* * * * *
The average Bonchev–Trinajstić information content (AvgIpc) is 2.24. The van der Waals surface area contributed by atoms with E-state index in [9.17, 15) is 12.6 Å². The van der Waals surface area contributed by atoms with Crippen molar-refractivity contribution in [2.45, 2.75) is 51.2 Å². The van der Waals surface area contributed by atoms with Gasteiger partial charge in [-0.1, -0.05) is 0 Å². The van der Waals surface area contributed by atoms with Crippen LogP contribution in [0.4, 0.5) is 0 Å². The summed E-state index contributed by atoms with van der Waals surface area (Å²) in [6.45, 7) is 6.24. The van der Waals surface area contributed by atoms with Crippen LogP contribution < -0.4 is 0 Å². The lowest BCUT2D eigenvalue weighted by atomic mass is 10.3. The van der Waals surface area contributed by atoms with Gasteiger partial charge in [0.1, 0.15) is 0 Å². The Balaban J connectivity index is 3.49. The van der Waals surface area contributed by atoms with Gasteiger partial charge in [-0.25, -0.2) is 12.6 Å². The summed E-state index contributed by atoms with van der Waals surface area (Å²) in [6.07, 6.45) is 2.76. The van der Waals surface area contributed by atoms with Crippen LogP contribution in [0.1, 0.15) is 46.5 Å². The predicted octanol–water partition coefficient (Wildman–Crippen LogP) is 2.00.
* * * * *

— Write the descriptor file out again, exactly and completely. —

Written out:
The average Bonchev–Trinajstić information content (AvgIpc) is 2.24. The van der Waals surface area contributed by atoms with E-state index in [9.17, 15) is 12.6 Å². The van der Waals surface area contributed by atoms with Crippen molar-refractivity contribution in [2.45, 2.75) is 51.2 Å². The van der Waals surface area contributed by atoms with Gasteiger partial charge in [-0.1, -0.05) is 0 Å². The van der Waals surface area contributed by atoms with Crippen LogP contribution in [0.4, 0.5) is 0 Å². The summed E-state index contributed by atoms with van der Waals surface area (Å²) in [6.45, 7) is 6.24. The van der Waals surface area contributed by atoms with Crippen LogP contribution < -0.4 is 0 Å². The lowest BCUT2D eigenvalue weighted by atomic mass is 10.3. The van der Waals surface area contributed by atoms with Gasteiger partial charge in [0.1, 0.15) is 0 Å². The Balaban J connectivity index is 3.49. The van der Waals surface area contributed by atoms with Gasteiger partial charge in [-0.25, -0.2) is 12.6 Å². The summed E-state index contributed by atoms with van der Waals surface area (Å²) in [6.07, 6.45) is 2.76. The van der Waals surface area contributed by atoms with Crippen LogP contribution in [0.1, 0.15) is 46.5 Å². The predicted octanol–water partition coefficient (Wildman–Crippen LogP) is 2.00.